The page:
Wheat yields unchanged despite rainfall decrease
CSIRO research indicates that — despite a rainfall decrease in Western Australia’s wheatbelt between 1900 and 2016 which has shifted wheat yield potential south-west by an average of 70 km — wheat yields have remained unchanged.
CSIRO Farming Systems Scientist Dr Andrew Fletcher said the research highlighted the importance of research and development and the continued ability of farmers to innovate and adapt in order to keep farmers ahead of the curve.
“Given the changing climate, it seems likely there will be a decrease in wheat yield in Western Australia without continuous improvement in crop genetics and agronomic practice,” Dr Fletcher said.
The Western Australian wheatbelt covers about 60,000 km2 and produces close to one-quarter of the nation’s crop, valued at $1.4 billion.
Kit Leake, a fourth-generation wheat farmer from Kellerberrin, said increasingly they were sowing their crops earlier in the season and also dry sowing rather than waiting for autumn rain.
“It's becoming more and more obvious that the climate is different now and we can’t keep on doing what we’ve always done,” Leake said.
The impact of climate change on cropping is particularly pronounced in Western Australia as the state has undergone a significant shift in rainfall patterns.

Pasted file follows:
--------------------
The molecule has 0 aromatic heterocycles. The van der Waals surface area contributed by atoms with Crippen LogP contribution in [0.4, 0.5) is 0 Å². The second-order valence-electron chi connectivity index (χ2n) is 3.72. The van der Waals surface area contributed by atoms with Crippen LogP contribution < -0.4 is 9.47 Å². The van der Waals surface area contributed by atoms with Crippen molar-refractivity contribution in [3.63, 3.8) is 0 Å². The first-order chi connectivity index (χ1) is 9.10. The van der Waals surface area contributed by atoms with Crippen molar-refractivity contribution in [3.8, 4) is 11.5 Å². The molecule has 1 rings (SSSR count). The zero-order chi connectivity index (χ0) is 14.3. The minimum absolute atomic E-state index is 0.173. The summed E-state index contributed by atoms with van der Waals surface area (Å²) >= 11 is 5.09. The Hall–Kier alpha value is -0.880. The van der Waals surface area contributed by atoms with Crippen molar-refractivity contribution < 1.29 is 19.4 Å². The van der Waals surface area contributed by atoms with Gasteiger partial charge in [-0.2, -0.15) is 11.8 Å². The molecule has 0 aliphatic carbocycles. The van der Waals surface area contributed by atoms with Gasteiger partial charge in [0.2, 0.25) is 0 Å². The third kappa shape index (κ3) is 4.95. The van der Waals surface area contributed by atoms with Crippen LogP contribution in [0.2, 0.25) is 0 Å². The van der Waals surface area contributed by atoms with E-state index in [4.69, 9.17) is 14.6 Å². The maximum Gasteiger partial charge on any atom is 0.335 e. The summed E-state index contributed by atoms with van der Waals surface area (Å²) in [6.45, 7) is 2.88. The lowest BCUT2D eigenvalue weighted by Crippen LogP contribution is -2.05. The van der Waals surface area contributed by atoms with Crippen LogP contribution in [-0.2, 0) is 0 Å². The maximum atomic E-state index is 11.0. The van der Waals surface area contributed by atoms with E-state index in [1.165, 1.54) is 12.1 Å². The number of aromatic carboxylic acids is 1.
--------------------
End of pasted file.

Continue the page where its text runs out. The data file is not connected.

With findings published in Climatic Change, the study analysed 117 years of daily climate data from 1900 to 2016 using the APSIM model developed by CSIRO and partners.
Climate data such as rainfall was combined with soil type to determine yield potential at numerous points across the WA wheat belt for each of the 117 years.
CSIRO Senior Experimental Scientist Dr Chao Chen said the research was consistent with a 2017 CSIRO study showing national wheat yields had stalled since 1990, when they had previously been growing.
“Up until 2000, yields had been increasing, but after that, they did not increase and year-to-year variation increased,” Dr Chen said.
While the overall yield potential in Western Australia shifted (on average) 70 km to the south-west, this is being offset by 35 km due to increased CO2, which improves plant growth.
“Overall, the benefits of increased CO2 are far outweighed by a reduction in rainfall, the major limiting factor to crop growth,” Dr Chen said.
The researchers predict that in the future the gap between yield potential and actual yields will close due to climate change as potential yields decrease.
Image courtesy of CSIRO.